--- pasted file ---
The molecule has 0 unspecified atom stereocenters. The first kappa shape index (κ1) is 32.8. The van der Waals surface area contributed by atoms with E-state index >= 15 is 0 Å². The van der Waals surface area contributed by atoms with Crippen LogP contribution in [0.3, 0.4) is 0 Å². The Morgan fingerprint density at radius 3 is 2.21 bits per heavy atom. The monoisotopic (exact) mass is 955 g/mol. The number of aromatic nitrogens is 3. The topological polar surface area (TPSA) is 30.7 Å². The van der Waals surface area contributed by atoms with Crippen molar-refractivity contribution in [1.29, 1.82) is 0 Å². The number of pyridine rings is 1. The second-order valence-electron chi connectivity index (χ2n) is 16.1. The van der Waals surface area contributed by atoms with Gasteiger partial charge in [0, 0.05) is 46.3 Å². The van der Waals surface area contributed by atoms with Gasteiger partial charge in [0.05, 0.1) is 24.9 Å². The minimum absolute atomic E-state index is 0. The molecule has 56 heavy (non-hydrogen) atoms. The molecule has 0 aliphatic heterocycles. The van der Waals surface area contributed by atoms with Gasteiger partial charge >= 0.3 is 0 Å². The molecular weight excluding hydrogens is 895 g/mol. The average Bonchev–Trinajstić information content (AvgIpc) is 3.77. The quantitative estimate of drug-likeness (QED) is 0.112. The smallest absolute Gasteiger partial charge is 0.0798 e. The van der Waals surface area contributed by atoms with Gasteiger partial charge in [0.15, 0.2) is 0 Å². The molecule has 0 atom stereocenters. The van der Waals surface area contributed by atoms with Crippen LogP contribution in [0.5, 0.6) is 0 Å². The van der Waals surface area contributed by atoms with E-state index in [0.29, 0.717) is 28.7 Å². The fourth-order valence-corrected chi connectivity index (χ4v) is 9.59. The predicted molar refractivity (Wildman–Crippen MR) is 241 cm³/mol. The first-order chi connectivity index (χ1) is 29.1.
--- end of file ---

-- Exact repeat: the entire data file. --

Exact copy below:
The molecule has 0 unspecified atom stereocenters. The first kappa shape index (κ1) is 32.8. The van der Waals surface area contributed by atoms with E-state index >= 15 is 0 Å². The van der Waals surface area contributed by atoms with Crippen LogP contribution in [0.3, 0.4) is 0 Å². The Morgan fingerprint density at radius 3 is 2.21 bits per heavy atom. The monoisotopic (exact) mass is 955 g/mol. The number of aromatic nitrogens is 3. The topological polar surface area (TPSA) is 30.7 Å². The van der Waals surface area contributed by atoms with Crippen molar-refractivity contribution in [1.29, 1.82) is 0 Å². The number of pyridine rings is 1. The second-order valence-electron chi connectivity index (χ2n) is 16.1. The van der Waals surface area contributed by atoms with Gasteiger partial charge in [0, 0.05) is 46.3 Å². The van der Waals surface area contributed by atoms with Gasteiger partial charge in [0.05, 0.1) is 24.9 Å². The minimum absolute atomic E-state index is 0. The molecule has 56 heavy (non-hydrogen) atoms. The molecule has 0 aliphatic heterocycles. The van der Waals surface area contributed by atoms with Gasteiger partial charge >= 0.3 is 0 Å². The molecular weight excluding hydrogens is 895 g/mol. The average Bonchev–Trinajstić information content (AvgIpc) is 3.77. The quantitative estimate of drug-likeness (QED) is 0.112. The smallest absolute Gasteiger partial charge is 0.0798 e. The van der Waals surface area contributed by atoms with Gasteiger partial charge in [0.15, 0.2) is 0 Å². The molecule has 0 atom stereocenters. The van der Waals surface area contributed by atoms with Crippen LogP contribution in [0.5, 0.6) is 0 Å². The van der Waals surface area contributed by atoms with E-state index in [0.29, 0.717) is 28.7 Å². The fourth-order valence-corrected chi connectivity index (χ4v) is 9.59. The predicted molar refractivity (Wildman–Crippen MR) is 241 cm³/mol. The first-order chi connectivity index (χ1) is 29.1.